7. Epinephrine, DNA integrity and oxidative stress in workers exposed to extremely low-frequency electromagnetic fields (ELF-EMFs) at 132 kV substations.

    PubMed

    Tiwari, Ravindra; Lakshmi, N K; Bhargava, S C; Ahuja, Y R

    2015-03-01

    There is apprehension about widespread use of electrical and electromagnetic gadgets which are supposed to emit electromagnetic radiations. Reports are controversy. These electromagnetic fields (EMFs) have considerable effect on endocrine system of exposed subjects. This study was focused to assess the possible bioeffects of extremely low-frequency (ELF)-EMFs on epinephrine level, DNA damage and oxidative stress in subjects occupationally exposed to 132 kV high-voltage substations. The blood sample of 142 exposed subjects and 151 non-exposed individuals was analyzed. Plasma epinephrine was measured by enzyme-linked immunosorbent assay, DNA damage was studied by alkaline comet assay along with oxidative stress. Epinephrine levels of sub-groups showed mean concentration of 75.22  ±  1.46, 64.43  ±  8.26 and 48.47  ±  4.97 for high, medium and low exposed groups, respectively. DNA damage ranged between 1.69 µm and 9.91 µm. The oxidative stress levels showed significant increase. The individuals employed in the live-line procedures were found to be vulnerable for EM stress with altered epinephrine concentrations, DNA damage and increased oxidative stress.

  8. Modification of S. cerevisiae Growth Dynamics Using Low Frequency Electromagnetic Fields in the 1-2 kHz Range

    PubMed Central

    Barabáš, Ján; Radil, Roman; Malíková, Ivona

    2015-01-01

    This paper details our further experiments pertaining to the influence of low frequency electromagnetic fields (LF EMF) on the growth dynamics of two wild-type Saccharomyces cerevisiae strands. We opted to explore frequencies beyond the usual 50–60 Hz range, motivated by the ion parametric resonance theory and several studies which discovered and recorded endogenous biosignals in various Saccharomyces cerevisiae strands in the 0.4–2.0 kHz frequency range, most probably stemming from microtubules. Both yeast strands used in our experiments have been subjected to continuous 66-hour session of LF EMF exposure (frequencies 1.2, 1.4, 1.6, 1.8, and 2.0 kHz; average magnetic flux density 2.43 mT) under identical ambient conditions. Experiment results indicate a frequency-dependent proliferative response of both yeast strands. PMID:26290871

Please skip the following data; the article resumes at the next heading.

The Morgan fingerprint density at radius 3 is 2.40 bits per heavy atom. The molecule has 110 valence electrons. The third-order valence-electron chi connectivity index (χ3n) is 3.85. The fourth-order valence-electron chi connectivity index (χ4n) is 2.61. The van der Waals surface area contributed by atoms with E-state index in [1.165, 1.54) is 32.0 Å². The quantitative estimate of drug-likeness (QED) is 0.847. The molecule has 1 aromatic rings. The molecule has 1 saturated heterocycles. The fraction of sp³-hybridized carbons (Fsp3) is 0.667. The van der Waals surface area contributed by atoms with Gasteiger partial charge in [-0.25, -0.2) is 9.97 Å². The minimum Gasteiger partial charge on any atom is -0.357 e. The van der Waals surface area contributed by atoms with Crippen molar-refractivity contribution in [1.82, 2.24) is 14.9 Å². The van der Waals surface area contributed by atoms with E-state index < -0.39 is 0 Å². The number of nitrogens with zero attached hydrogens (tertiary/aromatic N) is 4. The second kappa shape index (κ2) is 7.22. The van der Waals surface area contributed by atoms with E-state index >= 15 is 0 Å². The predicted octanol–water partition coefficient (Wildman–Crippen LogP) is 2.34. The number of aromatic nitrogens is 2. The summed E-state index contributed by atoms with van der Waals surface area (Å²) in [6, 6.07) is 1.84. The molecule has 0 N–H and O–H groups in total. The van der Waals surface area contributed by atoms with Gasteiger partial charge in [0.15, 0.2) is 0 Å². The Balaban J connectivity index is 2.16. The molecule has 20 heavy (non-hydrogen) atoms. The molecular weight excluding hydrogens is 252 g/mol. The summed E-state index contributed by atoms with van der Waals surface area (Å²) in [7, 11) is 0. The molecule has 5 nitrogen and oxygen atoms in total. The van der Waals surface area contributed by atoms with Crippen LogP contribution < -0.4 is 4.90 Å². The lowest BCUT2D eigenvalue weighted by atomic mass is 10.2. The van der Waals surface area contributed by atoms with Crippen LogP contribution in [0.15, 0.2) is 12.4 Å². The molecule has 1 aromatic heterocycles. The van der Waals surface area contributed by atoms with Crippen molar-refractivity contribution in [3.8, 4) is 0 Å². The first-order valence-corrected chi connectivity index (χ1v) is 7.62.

9. Low-Frequency Electromagnetic Exploration for Groundwater on Mars

    NASA Technical Reports Server (NTRS)

    Grimm, Robert E.

    2002-01-01

    Water with even a small amount of dissolved solids has an electrical conductivity orders of magnitude higher than dry rock and is therefore a near-ideal exploration target on Mars for low frequency, diffusive electromagnetic methods. Models of the temperature- and frequency-dependent electrical properties of rock-ice-water mixtures are used to predict the electromagnetic response of the Martian subsurface. Detection of ice is difficult unless it is massively segregated. In contrast, liquid water profoundly affects soundings, and even a small amount of adsorbed water in the cryosphere can be detected. Subcryospheric water is readily distinguishable at frequencies as low as 100 Hz for fresh water to 10 mHz for brines. These responses can be measured using either natural or artificial sources. Ultra low frequency signals from solar wind and diurnal-heating perturbations of the ionosphere are likely, and disturbances of regional crustal magnetic fields may also be observable. Spherics, or extremely to very low frequency signals from lightning discharge, would provide optimal soundings; however, lightning may be the least likely of the possible natural sources. Among the active techniques, only the time-domain electromagnetic (TDEM) method can accommodate a closely spaced transmitter and receiver and sound to depths of hundreds of meters or more. A ground- or aircraft-based TDEM system of several kilograms can detect water to a depth of several hundred meters, and a system of tens of kilograms featuring a large, fixed, rover- or ballistically deployed loop can detect water to several kilometers depth.

  10. Neuritin reverses deficits in murine novel object associative recognition memory caused by exposure to extremely low-frequency (50 Hz) electromagnetic fields.

    PubMed

    Zhao, Qian-Ru; Lu, Jun-Mei; Yao, Jin-Jing; Zhang, Zheng-Yu; Ling, Chen; Mei, Yan-Ai

    2015-07-03